Each Thursday I am in the hot seat as co-host of LBC Property Hour, sponsored by Direct Line Landlord Insurance, alongside Clive Bull and the guest on week 1 was Andrew Montlake of Coreco mortgage brokers.
It was a pleasure to answer so many of your questions and I thought it would be useful to highlight some of the Q&As and add some more help if you find yourself or a friend in similar situations.
Q – I am living in rented accommodation and the tenancy advertised free wifi, it worked fine at first but doesn't anymore. The letting agent doesn't seem to be able to get hold of the landlord to fix, apparently the landlord is now on holiday what can I do?
A – Firstly, if the landlord is away, you can ask the letting agent to provide some intermediary relief such as a short term, 30 day broadband plug and play package. Letting agents are sometimes authorised to spend a certain amount of money on behalf of the landlord so this could be a solution.
Another option is to sort out a short term package yourself and try to claim the money back – advise in writing that you are not happy this hasn’t been sorted and you expect them to refund you your costs once the broadband is back on line.
Think you've got a dodgy landlord? Read our checklist on how to avoid rogue landlords
Q – My bank agreed to release equity for a second home, can I rent it out?
A – This depends upon you agreement with the lender, the bank in this case. They must know that it is your intention to rent out a property rather than you live in it as a second home. It’s always best to be honest about what you plan to do otherwise you could accidentally breach your terms and conditions – or those of your insurance. If you do rent, make sure you have specialist landlord insurance.
Need to know more about landlord insurance? Read our expert checklist from Direct Line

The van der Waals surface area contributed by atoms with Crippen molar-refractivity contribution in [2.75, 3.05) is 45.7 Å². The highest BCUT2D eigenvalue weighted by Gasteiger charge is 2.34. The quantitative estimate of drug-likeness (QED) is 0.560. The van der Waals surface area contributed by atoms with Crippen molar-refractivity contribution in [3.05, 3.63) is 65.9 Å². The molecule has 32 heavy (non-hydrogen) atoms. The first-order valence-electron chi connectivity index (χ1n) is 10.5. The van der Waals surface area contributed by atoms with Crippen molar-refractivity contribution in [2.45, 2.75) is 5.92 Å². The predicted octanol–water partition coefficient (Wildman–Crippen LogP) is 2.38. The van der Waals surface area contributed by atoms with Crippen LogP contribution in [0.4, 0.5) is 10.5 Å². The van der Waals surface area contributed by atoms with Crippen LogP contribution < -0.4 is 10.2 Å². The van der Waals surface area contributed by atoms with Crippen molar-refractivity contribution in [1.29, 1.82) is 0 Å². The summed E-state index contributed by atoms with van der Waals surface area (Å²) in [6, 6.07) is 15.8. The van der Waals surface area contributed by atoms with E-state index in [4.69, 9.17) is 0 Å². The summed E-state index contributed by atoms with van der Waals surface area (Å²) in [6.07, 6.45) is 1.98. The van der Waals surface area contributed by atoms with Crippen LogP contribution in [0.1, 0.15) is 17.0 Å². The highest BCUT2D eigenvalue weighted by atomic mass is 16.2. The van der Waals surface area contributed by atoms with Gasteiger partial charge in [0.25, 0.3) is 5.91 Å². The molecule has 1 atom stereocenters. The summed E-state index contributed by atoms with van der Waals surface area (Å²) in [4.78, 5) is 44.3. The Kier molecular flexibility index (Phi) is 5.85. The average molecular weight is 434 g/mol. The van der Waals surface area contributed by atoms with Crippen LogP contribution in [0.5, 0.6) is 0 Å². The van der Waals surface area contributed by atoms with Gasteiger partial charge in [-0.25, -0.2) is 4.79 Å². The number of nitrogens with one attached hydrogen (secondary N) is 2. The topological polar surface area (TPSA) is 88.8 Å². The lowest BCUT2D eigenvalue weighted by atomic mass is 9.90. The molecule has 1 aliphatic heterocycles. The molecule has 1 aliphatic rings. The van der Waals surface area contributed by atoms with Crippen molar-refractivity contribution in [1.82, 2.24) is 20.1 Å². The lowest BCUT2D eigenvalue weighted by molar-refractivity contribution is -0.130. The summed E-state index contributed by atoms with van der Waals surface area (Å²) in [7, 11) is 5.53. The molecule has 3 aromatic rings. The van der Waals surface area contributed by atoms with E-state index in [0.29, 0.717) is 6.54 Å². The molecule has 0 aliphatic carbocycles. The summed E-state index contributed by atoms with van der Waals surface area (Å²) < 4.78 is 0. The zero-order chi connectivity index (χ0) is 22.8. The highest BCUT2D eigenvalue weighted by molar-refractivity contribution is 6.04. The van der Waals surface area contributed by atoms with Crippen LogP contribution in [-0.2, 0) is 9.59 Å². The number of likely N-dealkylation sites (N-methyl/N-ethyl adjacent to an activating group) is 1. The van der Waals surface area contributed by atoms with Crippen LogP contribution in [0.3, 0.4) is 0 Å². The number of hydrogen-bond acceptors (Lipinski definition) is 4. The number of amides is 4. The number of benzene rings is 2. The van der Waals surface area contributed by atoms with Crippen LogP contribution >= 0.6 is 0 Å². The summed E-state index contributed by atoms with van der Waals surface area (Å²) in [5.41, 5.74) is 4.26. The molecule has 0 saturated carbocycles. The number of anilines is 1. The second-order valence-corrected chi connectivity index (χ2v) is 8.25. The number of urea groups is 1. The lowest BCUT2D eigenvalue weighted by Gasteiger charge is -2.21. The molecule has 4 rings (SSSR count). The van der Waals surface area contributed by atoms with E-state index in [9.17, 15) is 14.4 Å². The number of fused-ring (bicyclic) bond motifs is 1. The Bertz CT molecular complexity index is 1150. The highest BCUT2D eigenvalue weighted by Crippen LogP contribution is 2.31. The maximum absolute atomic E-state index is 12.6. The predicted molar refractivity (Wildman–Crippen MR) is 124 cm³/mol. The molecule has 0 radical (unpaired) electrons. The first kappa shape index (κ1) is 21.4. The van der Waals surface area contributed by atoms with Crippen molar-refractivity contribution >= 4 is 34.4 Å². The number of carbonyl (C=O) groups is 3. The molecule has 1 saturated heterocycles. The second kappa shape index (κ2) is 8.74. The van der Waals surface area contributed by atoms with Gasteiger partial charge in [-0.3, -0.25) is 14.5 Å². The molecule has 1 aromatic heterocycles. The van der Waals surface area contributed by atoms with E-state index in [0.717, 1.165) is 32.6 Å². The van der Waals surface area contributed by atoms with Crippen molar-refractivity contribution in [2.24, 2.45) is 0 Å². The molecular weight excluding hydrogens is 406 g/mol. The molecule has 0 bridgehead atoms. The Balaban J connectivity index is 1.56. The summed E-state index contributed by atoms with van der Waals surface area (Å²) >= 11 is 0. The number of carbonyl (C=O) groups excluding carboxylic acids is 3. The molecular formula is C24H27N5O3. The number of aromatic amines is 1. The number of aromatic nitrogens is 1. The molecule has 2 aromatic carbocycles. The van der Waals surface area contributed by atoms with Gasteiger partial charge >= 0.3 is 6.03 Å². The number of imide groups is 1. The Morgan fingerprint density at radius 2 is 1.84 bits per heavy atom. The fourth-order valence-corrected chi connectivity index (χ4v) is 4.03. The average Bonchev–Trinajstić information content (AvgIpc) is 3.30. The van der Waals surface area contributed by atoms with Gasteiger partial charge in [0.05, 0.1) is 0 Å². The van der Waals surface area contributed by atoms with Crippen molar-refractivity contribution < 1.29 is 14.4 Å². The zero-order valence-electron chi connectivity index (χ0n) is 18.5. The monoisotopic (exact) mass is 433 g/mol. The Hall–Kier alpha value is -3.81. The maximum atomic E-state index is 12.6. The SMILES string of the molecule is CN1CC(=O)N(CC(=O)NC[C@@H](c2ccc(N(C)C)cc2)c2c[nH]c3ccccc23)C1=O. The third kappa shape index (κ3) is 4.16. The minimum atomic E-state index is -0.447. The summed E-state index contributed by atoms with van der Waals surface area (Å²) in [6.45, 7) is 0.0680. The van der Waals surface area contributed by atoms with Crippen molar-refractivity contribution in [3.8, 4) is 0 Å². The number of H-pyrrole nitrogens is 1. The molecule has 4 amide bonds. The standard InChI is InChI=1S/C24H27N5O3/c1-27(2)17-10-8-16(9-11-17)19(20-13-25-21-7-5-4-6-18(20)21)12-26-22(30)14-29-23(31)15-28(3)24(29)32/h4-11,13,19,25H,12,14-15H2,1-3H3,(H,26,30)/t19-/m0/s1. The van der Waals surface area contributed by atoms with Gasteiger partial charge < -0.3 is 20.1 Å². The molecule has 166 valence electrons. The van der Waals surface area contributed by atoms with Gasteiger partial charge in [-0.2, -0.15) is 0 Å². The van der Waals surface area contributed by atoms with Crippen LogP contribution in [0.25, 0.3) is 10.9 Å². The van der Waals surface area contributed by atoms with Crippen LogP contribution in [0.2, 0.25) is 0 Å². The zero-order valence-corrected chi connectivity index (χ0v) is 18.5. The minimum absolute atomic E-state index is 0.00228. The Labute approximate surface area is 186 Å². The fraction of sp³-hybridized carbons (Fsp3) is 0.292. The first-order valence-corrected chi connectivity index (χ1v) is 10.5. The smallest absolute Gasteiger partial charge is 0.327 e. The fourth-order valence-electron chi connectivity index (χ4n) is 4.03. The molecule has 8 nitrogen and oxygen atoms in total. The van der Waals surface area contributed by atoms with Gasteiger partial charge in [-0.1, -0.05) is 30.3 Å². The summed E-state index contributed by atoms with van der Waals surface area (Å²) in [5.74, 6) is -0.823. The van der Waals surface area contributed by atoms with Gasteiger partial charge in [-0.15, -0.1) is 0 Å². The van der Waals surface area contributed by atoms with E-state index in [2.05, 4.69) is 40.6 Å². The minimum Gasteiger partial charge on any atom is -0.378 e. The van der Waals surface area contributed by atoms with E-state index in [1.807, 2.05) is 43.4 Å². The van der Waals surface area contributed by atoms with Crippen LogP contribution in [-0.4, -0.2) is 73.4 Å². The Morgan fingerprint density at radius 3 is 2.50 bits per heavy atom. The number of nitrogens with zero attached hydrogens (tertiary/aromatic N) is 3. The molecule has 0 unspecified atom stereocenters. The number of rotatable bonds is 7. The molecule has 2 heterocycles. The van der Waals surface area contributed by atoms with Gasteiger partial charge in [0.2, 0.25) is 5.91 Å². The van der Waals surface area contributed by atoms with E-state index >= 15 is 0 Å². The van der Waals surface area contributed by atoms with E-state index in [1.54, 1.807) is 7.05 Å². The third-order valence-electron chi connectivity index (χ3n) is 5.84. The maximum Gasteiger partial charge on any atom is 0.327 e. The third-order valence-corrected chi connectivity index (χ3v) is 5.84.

Q – I have a right to buy option on a local authority flat, on an estate, in an up and coming area – is this it a good place to buy? I plan to live there for a couple of years then probably let it out.
A - Generally speaking, if you buying a local authority home to live it's worth it as you get access to great discounts, but always check what you can buy through right to buy versus what you could buy on the open market.
In terms of letting it out you will need to check the leasehold agreement, some allow you to let the property others don't. If you are able to let the flat out make sure you check out what similar properties rent for in the local area by talking to local agents and be aware of the potential tax implications of rental income.
Want to know more about Buy to Let tax? Read our expert checklist
Q - I have a family property which is currently being rented out. My son, my brother, and I want to switch to a Buy to Le mortgage, is this possible?
A – The most important thing to do is go to a buy to let mortgage broker. You will need to be clear on what money each is putting in and who is borrowing what. There will also be tax implications for each person, so make sure you are fully aware of these.
Need to know more about financing your Buy to Let dream? Read our expert checklist from Coreco
Q – I have been told there might be an issue getting a mortgage for a concrete build, what's the issue?
A - It is true that some lenders prefer not to lend to buyers looking a property constructed of concrete. This is particularly true for properties situated in high-rise blocks of flats as they are seen as tough to re-sell. However, a local surveyor with expertise on concrete builds in the area can assess the structure and if it is sound you should be able to secure a mortgage.
Worried about mortgages? Read our expert checklist on securing the right mortgage
Q - Why would you need landlord insurance?
Q – I am the freeholder of a ground floor flat in a converted two story property, the person above is selling, is there anything to look out for? What benefit would there to be buying the flat above?
A - In terms of what to watch out for, all the relevant rules and regulations should be included in the leasehold agreement, if you have an queries you can contact the leasehold advisory service and ALEP. Obviously if you buy the flat above you get to choose who lives there and ask people to leave if necessary as long as you let legally and safely.
In terms of mortgages talk to a buy to let mortgage specialist if you want to rent out the upstairs flat, although be aware that some lenders may be concerned you will try to knock the property into one house!
Need a leasehold legal expert? Read our expert checklist
Q – I'm over 50 and never had a mortgage, should I be concerned that I won't be lent to?
A – There are some issues with regards to lending about your age but you should be able to secure a mortgage at 50 – or later in life. Building societies have increased age limits recently, but all lenders will be keen to know more about your ability to pay the mortgage into retirement.
What this may mean is that the number of years you can borrow for is limited.
For expert mortgage advice visit Coreco.
For all your landlord insurance needs visit Direct Line Landlord Inurance.
You can also listen to whole show here with the LBC Property Hour podcast.